Sign & Digital Graphics

August '16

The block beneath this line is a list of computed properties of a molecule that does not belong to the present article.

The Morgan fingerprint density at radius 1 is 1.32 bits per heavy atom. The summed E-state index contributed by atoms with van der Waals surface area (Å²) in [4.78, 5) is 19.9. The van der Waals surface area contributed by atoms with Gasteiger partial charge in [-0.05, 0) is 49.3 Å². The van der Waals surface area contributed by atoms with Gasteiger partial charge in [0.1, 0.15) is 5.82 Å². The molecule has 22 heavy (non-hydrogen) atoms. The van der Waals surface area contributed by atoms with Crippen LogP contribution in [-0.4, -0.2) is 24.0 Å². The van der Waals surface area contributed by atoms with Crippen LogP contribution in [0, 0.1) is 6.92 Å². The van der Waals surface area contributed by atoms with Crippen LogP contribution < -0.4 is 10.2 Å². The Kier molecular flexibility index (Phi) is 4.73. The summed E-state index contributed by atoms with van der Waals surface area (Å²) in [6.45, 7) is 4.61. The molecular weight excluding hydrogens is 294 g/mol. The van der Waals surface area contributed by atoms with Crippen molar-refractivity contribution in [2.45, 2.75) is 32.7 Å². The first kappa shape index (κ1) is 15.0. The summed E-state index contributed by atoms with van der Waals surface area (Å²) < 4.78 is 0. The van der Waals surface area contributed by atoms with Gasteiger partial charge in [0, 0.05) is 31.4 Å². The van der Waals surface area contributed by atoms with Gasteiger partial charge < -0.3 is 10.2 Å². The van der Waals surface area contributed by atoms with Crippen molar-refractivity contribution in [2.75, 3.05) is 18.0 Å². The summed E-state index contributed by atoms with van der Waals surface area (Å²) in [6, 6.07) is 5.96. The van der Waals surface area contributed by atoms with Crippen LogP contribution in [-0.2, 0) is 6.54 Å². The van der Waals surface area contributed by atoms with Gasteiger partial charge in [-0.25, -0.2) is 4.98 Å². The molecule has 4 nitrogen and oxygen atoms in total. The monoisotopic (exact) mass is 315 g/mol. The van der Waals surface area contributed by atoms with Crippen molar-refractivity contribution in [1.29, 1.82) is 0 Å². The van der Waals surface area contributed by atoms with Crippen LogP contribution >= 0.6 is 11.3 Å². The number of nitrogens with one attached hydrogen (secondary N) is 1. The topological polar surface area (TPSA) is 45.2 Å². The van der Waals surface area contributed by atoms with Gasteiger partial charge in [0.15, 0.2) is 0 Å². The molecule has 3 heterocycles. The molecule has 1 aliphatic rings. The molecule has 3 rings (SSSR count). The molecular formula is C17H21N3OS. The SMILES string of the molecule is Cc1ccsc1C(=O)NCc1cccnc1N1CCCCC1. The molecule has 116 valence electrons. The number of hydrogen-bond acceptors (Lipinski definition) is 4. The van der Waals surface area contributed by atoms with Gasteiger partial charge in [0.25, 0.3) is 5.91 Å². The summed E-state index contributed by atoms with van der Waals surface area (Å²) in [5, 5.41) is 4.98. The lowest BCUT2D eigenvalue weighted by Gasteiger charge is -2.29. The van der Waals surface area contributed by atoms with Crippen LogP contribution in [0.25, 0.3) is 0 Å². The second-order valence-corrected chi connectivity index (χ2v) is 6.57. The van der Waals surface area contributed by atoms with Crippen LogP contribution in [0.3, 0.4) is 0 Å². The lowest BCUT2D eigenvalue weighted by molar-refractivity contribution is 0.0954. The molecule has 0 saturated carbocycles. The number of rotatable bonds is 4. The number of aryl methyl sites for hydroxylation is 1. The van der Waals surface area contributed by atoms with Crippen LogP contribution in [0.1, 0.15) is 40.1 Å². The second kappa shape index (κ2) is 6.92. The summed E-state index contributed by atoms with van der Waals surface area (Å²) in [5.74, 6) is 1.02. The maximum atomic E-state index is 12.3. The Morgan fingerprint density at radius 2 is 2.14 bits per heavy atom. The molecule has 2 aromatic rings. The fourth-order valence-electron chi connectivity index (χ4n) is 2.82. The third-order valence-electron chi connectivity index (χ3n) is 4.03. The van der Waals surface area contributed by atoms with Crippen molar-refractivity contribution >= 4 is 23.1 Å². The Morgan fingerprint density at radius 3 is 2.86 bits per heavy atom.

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S I G N & D I G I T A L G R A P H I C S • August 2016 • 43 ated. In fact, in 2015, a feature length movie called "Tangerine" was shot entirely on an iPhone 5s and tweaked in Photoshop software (among others). So all you need is a cellphone, a computer and Adobe Photoshop CC and you too can be a movie producer/director/cin- ematographer/editor. Video Capture While frame animations can be directly saved as GIF files for display on the Web, they can't be directly exported as video files; they'll need to be con- verted first. Frame animation can be fun but what about the video that you shoot with your camera or cell phone? How can you manipulate these files and add special effects? The first step is transferring the video from your video recording device to your computer. Simply plug the device into the USB slot—and using an image capture program like iPhoto or Image Capture—import it to a folder on your computer just like you would with a still image. Video Formats Photoshop imports a number of video formats—the most common being MPEG1, MPEG4, AVI, MOV (Quicktime) and several others. It exports to DPX, MOV and MPEG4. It also supports sev- eral audio formats and has some limited sound-editing capabilities. The timeline displays options for Frame Animation or a Video Timeline. When working with a layered sequence choose the former. A video sequence is called a "clip." When you open a video clip directly in Photoshop it resides within a Video Group as a single layer. The Timeline panel displays both video and audio clips (see Figure 3). All of the video editing Figure 2: All of the frame, video and audio functions take place in the Timeline. Figure 3: The Timeline panel displays both video and audio clips. Figure 4: You can also add additional clips and audio files by dragging and dropping them into the timeline.

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